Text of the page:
To be continued …
Adding Oil to the Fire
Friedrich Klopp and His Mother-in-law (Chart I – I & II)
Translated and Adapted from Eberhard Klopp’s Family Chronicle
Crest of Loitsche – Photo Credit: Wikipedi.org
Out of the marriage between Friedrich Klopp and Marie-Louise Weihe came two sons and two daughters. The first child Frieda was born on June 7, 1900 in the Wolmirstedt house, also Liesbeth on June 5, 1907 and Hermann on September 16, 1908. But their eldest son was not born here, but in 1905 in Loitsche about 20 km north of Magdeburg, so to speak as a consequence of mother-in-law’s meddlesome behavior. Behind the interruption of the birth sequence in Wolmirstedt we may see Friedrich’s attempt to escape from the scene of a now poisoned family atmosphere.
Today’s Loitsche – Photo Credit: tokiohotel.myblog.de
Acting on his wife’s prompting Friedrich tried to establish a new economic base in another trade. A determining factor may also have been the return of his brother Ferdinand from the United States, who failed to realize his economic plans there. Suddenly his younger brother was making inheritance claims on business and property, which Friedrich obviously did not recognize as valid. Considering the additional fact the economic picture of the land was not exactly rosy, it is not hard to understand that the flour and feed business was slow and did not prosper in Wolmirstedt.
Unnerving were also the events, which their brother Hermann recalled 90 years later. Grandmother Louise Weihe of Zielitz without any commercial experience interfered in all matters pertaining to the purchase and sale of goods. To add insult to injury, she circulated all kinds of rumors about her son-in-law and family with harmful effects on the business. To make matters worse, her sister started also to pour oil on the fire.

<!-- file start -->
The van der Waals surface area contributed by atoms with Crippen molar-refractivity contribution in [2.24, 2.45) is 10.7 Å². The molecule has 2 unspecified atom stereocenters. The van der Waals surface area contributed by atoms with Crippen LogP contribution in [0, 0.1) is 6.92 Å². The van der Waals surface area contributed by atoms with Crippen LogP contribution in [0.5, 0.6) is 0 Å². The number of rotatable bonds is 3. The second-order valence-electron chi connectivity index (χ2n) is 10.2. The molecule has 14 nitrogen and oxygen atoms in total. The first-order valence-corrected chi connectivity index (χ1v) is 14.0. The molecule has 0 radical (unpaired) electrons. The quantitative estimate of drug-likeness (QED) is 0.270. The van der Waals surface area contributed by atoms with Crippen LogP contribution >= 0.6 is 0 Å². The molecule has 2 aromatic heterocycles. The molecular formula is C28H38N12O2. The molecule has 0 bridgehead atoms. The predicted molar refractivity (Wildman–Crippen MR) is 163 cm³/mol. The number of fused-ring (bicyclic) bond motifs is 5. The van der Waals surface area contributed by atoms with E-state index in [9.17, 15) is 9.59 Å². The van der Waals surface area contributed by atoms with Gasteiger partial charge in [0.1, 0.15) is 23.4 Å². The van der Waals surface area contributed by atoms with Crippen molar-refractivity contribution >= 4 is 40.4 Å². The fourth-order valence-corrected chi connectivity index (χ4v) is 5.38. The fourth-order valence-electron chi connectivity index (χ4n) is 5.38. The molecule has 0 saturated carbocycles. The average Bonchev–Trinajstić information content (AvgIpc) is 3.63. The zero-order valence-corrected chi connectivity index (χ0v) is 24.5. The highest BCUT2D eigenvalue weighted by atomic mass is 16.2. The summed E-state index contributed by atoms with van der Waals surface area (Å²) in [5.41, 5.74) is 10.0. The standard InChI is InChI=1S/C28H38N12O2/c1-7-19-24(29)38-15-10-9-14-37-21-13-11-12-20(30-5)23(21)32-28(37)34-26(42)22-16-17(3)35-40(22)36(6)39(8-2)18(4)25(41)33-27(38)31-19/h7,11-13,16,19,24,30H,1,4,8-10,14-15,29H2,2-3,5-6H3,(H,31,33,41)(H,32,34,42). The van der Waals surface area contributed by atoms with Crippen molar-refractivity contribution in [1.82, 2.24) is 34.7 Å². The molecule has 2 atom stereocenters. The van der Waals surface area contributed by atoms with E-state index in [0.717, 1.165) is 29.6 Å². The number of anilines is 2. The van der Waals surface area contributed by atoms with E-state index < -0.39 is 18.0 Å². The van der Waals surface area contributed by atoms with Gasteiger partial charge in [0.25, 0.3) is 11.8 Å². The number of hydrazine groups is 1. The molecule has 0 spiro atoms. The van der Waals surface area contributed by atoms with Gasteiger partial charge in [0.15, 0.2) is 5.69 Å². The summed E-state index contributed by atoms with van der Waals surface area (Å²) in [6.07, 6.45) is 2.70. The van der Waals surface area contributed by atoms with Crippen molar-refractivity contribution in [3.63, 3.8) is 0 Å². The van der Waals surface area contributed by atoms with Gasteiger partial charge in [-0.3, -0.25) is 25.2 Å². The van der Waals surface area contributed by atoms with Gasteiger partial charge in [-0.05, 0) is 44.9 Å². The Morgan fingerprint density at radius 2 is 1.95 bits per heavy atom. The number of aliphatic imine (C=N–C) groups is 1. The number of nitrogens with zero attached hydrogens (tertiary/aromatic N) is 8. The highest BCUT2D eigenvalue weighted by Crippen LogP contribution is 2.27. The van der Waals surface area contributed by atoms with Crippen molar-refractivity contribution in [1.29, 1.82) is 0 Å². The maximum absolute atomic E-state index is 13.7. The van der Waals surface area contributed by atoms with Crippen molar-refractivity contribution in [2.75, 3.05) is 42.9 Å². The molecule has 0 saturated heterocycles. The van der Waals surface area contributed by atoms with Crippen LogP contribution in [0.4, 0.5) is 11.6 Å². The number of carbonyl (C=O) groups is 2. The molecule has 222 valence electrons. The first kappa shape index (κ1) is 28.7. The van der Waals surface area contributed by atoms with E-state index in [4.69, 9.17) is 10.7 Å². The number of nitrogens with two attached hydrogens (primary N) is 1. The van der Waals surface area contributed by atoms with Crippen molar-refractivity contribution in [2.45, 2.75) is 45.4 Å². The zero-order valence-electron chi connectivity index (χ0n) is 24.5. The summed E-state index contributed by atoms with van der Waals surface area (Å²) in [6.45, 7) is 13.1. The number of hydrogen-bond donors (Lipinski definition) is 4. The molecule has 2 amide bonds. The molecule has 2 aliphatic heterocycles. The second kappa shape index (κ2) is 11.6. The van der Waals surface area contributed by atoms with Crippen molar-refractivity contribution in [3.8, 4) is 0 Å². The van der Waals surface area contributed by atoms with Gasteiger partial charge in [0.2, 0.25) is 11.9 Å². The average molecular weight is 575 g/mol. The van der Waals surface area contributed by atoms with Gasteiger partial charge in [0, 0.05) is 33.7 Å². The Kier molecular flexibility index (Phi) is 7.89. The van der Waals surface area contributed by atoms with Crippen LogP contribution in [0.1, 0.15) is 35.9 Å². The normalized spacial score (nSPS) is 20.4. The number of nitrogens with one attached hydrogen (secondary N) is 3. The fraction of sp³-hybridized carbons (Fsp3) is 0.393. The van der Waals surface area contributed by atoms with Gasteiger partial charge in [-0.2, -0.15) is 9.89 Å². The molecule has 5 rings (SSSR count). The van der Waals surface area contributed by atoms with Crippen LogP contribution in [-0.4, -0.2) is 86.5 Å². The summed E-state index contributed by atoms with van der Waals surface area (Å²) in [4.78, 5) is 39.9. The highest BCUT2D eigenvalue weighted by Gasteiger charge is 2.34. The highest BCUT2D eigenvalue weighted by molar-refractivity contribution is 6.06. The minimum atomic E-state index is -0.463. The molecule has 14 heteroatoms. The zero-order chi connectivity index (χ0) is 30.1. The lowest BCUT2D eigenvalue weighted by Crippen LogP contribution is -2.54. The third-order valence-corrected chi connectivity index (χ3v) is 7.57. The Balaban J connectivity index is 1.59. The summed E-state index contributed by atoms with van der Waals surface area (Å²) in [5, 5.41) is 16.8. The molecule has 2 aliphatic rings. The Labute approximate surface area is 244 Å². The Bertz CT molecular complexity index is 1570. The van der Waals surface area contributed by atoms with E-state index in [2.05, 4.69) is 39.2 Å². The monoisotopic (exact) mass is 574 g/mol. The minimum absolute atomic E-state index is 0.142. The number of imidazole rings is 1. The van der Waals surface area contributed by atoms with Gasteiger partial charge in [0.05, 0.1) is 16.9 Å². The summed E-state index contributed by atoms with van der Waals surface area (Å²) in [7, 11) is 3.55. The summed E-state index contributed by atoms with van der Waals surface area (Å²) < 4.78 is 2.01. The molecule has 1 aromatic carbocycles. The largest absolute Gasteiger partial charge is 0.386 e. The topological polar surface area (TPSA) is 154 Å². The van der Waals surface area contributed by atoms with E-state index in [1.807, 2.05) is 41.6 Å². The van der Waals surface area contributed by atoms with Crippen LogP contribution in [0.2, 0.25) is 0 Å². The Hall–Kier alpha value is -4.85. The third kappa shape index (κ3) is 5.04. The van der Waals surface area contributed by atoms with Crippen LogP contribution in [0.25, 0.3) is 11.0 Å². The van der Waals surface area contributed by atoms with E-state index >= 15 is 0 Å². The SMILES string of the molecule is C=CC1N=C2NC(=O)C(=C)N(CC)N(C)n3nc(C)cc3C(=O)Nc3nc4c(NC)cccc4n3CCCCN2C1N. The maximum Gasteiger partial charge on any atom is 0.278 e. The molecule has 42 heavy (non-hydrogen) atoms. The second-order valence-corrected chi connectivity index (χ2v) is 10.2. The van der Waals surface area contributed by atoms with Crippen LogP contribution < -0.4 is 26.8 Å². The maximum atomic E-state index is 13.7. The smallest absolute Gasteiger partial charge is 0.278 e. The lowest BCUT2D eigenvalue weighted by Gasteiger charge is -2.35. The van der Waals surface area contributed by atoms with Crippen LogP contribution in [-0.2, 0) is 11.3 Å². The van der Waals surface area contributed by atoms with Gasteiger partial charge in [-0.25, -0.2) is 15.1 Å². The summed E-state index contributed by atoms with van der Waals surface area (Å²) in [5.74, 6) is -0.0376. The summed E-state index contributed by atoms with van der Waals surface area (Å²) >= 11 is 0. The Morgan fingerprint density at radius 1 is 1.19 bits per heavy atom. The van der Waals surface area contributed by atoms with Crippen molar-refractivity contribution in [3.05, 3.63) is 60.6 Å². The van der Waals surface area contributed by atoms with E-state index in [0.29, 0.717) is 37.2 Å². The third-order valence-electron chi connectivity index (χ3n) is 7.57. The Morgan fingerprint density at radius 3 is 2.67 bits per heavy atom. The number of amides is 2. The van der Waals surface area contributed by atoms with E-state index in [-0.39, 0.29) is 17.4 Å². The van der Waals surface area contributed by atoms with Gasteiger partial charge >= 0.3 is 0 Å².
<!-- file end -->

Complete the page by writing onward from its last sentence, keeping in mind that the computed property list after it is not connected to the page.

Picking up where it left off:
One particular rumor was making the rounds among family members. The insidious claim was that Emma’s daughter Anna Auguste Louise (1885-1967) had an illegitimate child, whose father was supposed to have been the ‘Polish Jew Grasmück’. Actually the story was quite different, as will be explained in another post on my Aunt Anna at a later date. The nonsense, completely made up of thin air, broke the camel’s back.
All these events cast some light on the chasm-deep hateful feelings, which the mother-in-law from Zielitz dumped without any compunction on the Klopp family. On the other hand, the Emma Klopp side in turn did not hesitate to make Friedrich worry a lot about his inheritance, Insults and cantankerousness dominated from now on the scene of the warring parties.
To be continued …